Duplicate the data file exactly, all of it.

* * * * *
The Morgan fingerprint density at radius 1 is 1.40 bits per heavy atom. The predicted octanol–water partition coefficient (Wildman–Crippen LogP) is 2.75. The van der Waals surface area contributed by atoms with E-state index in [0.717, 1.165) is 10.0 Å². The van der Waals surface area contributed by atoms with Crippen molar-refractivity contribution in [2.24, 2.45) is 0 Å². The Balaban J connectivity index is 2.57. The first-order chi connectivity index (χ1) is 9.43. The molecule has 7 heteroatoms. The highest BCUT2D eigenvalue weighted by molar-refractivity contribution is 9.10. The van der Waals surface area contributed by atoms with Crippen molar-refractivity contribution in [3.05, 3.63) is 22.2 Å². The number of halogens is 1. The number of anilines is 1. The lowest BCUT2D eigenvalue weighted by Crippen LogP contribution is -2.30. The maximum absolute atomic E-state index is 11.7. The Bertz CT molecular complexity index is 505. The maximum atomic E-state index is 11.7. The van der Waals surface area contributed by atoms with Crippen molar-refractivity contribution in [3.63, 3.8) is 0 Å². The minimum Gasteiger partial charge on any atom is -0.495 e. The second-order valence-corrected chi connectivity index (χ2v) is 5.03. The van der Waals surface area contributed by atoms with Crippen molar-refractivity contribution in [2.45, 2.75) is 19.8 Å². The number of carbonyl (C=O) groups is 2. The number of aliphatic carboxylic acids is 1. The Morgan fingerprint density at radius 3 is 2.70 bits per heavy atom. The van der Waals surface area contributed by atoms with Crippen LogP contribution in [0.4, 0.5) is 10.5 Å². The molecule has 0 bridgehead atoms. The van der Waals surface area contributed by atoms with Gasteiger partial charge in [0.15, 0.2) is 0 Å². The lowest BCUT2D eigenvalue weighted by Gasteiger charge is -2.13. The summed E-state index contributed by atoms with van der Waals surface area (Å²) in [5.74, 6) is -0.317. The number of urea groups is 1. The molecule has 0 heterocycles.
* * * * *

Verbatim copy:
The Morgan fingerprint density at radius 1 is 1.40 bits per heavy atom. The predicted octanol–water partition coefficient (Wildman–Crippen LogP) is 2.75. The van der Waals surface area contributed by atoms with E-state index in [0.717, 1.165) is 10.0 Å². The van der Waals surface area contributed by atoms with Crippen molar-refractivity contribution in [2.24, 2.45) is 0 Å². The Balaban J connectivity index is 2.57. The first-order chi connectivity index (χ1) is 9.43. The molecule has 7 heteroatoms. The highest BCUT2D eigenvalue weighted by molar-refractivity contribution is 9.10. The van der Waals surface area contributed by atoms with Crippen molar-refractivity contribution in [3.05, 3.63) is 22.2 Å². The number of halogens is 1. The number of anilines is 1. The lowest BCUT2D eigenvalue weighted by Crippen LogP contribution is -2.30. The maximum absolute atomic E-state index is 11.7. The Bertz CT molecular complexity index is 505. The maximum atomic E-state index is 11.7. The van der Waals surface area contributed by atoms with Crippen molar-refractivity contribution in [3.63, 3.8) is 0 Å². The minimum Gasteiger partial charge on any atom is -0.495 e. The second-order valence-corrected chi connectivity index (χ2v) is 5.03. The van der Waals surface area contributed by atoms with Crippen molar-refractivity contribution in [2.45, 2.75) is 19.8 Å². The number of carbonyl (C=O) groups is 2. The number of aliphatic carboxylic acids is 1. The Morgan fingerprint density at radius 3 is 2.70 bits per heavy atom. The van der Waals surface area contributed by atoms with Crippen LogP contribution in [0.4, 0.5) is 10.5 Å². The molecule has 0 bridgehead atoms. The van der Waals surface area contributed by atoms with Gasteiger partial charge in [0.15, 0.2) is 0 Å². The lowest BCUT2D eigenvalue weighted by Gasteiger charge is -2.13. The summed E-state index contributed by atoms with van der Waals surface area (Å²) in [5.74, 6) is -0.317. The number of urea groups is 1. The molecule has 0 heterocycles.